AHA 2015 ACLS Algorithm for the treatment of symptomatic bradycardia
Bradycardia in an adult is any heart rate less than 60 beats per minute (BPM), although symptoms may not manifest until the rate is less than 50. Bradycardia can be considered “normal” for a patient or asymptomatic such as highly trained athletes or while sleeping.
The primary bradycardic ECG rhythms you may see include: Sinus Bradycardia, First-degree AV block, Second-degree AV block, Type I —Wenckenbach/Mobitz I, Type II —Mobitz II, Third-degree AV block complete block.
A patient should be treated for bradycardia if they 1) present in a bradycardic heart rate 2) are symptomatic which may include a low BP, signs of poor perfusion, SOB, chest pain, altered mental status or are unstable and 3) symptoms are caused by the low rate.
Treatment of symptomatic bradycardia centers around speeding the rate up and/or reversing underlying causes.
Maintain airway, Administer Oxygen and assist breathing as needed, Monitor Vitals, acquire 12-Lead ECG, Start IV/IO
Consider underlying causes of the bradycardia (H’s and T’s)
If the patient is stable, call for consult
If patient is symptomatic:
Administer Atropine 0.5 mg IV or IO bolus; Repeat the atropine every 3-5 minutes to a total dose of 3 mg.
(Do not delay TCP while starting IV or waiting for atropine to work in unstable patients)
Transcutaneous Pacing (verify capture and perfusion, use sedation as needed)
Catecholamine Infusion: Dopamine 2-10mcg/kg/min or Epinephrine 2-10mcg/min
- Identifying and treating reversible causes of the bradycardia are essential in returning the patient to a better perfusing rhythm.
- It is recommended you check for mechanical capture of TCP via the femoral pulse as muscular movement may mask or replicate a carotid pulse.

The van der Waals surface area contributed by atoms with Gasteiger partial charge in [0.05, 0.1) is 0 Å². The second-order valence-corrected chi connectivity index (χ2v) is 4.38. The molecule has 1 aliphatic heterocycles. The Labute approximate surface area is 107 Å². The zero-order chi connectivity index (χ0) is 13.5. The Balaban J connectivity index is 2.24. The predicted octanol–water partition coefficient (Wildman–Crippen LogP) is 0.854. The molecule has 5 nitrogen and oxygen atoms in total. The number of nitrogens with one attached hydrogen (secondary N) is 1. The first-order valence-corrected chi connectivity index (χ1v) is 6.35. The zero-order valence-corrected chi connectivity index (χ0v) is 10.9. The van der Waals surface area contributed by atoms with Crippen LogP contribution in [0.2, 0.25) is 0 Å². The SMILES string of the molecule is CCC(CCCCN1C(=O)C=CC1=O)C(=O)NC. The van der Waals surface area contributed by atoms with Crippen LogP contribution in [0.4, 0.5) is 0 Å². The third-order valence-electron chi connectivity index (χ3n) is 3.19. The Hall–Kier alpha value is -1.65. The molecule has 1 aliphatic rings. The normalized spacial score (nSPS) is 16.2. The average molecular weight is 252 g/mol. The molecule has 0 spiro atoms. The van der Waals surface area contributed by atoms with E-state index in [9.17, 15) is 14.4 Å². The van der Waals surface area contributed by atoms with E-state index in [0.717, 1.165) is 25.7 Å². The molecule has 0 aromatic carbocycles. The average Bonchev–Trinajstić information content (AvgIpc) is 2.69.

- There are recommendations of increasing the milliamperes by 2mA over the amount in which you gained electrical capture.
- Atropine may not work for transplanted hearts, Mobitz (Type II) or Third degree AV blocks.
Consider and treat potential reversible causes throughout an arrest or dysrhythmias
Hypovolemia: S/S - Rapid heart rate and narrow QRS on ECG; other symptoms of low volume TX - Infusion of normal saline or Ringer’s lactate
Hypoxia: S/S -Slow heart rate TX - Airway management and effective oxygenation
Hydrogen Ion Excess (Acidosis): S/S - Low amplitude QRS on the ECGHyperventilation TX - consider sodium bicarbonate bolus
Hypoglycemia: S/S - Bedside glucose testing TX - IV bolus of dextrose
Hypokalemia: S/S - Flat T waves and appearance of a U wave on the ECG TX - IV Magnesium infusion
Hyperkalemia: S/S - Peaked T waves and wide QRS complex TX - Consider calcium chloride, sodium bicarbonate, or an insulin and glucose protocol
Hypothermia: S/S - Typically preceded by exposure to a cold environment; TX - Gradual rewarming
Tension Pneumothorax: S/S -Slow heart rate and narrow QRS complexes on the ECG; difficulty breathing TX -Thoracostomy or needle decompression
Tamponade – Cardiac: S/S - Rapid heart rate and narrow QRS complexes on the ECG TX - Pericardiocentesis
Toxins: S/S - Typically will be seen as a prolonged QT interval on the ECG; may see neurological symptoms TX - Based on the specific toxin
Thrombosis (PE): S/S - Rapid heart rate with narrow QRS complexes on the ECG TX - Surgical embolectomy or administration of fibrinolytics
Thrombosis (MI): S/S - ECG will be abnormal based on the location of the infarction TX - Dependent on extent and age of MI